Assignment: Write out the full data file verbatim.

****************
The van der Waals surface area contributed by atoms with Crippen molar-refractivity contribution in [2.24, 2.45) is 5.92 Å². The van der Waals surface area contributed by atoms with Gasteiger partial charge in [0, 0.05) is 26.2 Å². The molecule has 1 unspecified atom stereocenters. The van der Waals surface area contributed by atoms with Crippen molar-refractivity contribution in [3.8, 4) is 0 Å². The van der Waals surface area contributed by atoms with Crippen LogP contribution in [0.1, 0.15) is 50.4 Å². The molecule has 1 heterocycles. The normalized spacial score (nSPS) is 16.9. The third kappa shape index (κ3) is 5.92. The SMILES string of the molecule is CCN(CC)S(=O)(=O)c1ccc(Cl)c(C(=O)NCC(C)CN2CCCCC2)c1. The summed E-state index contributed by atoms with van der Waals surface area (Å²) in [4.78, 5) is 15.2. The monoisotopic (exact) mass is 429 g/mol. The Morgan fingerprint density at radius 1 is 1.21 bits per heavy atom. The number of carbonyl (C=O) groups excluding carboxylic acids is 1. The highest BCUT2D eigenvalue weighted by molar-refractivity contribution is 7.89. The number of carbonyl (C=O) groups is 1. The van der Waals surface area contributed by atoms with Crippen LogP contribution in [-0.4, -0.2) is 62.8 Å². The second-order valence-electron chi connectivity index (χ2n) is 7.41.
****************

The van der Waals surface area contributed by atoms with Crippen molar-refractivity contribution in [2.24, 2.45) is 5.92 Å². The van der Waals surface area contributed by atoms with Gasteiger partial charge in [0, 0.05) is 26.2 Å². The molecule has 1 unspecified atom stereocenters. The van der Waals surface area contributed by atoms with Crippen molar-refractivity contribution in [3.8, 4) is 0 Å². The van der Waals surface area contributed by atoms with Crippen LogP contribution in [0.1, 0.15) is 50.4 Å². The molecule has 1 heterocycles. The normalized spacial score (nSPS) is 16.9. The third kappa shape index (κ3) is 5.92. The SMILES string of the molecule is CCN(CC)S(=O)(=O)c1ccc(Cl)c(C(=O)NCC(C)CN2CCCCC2)c1. The summed E-state index contributed by atoms with van der Waals surface area (Å²) in [4.78, 5) is 15.2. The monoisotopic (exact) mass is 429 g/mol. The Morgan fingerprint density at radius 1 is 1.21 bits per heavy atom. The number of carbonyl (C=O) groups excluding carboxylic acids is 1. The highest BCUT2D eigenvalue weighted by molar-refractivity contribution is 7.89. The number of carbonyl (C=O) groups is 1. The van der Waals surface area contributed by atoms with Crippen LogP contribution in [-0.4, -0.2) is 62.8 Å². The second-order valence-electron chi connectivity index (χ2n) is 7.41.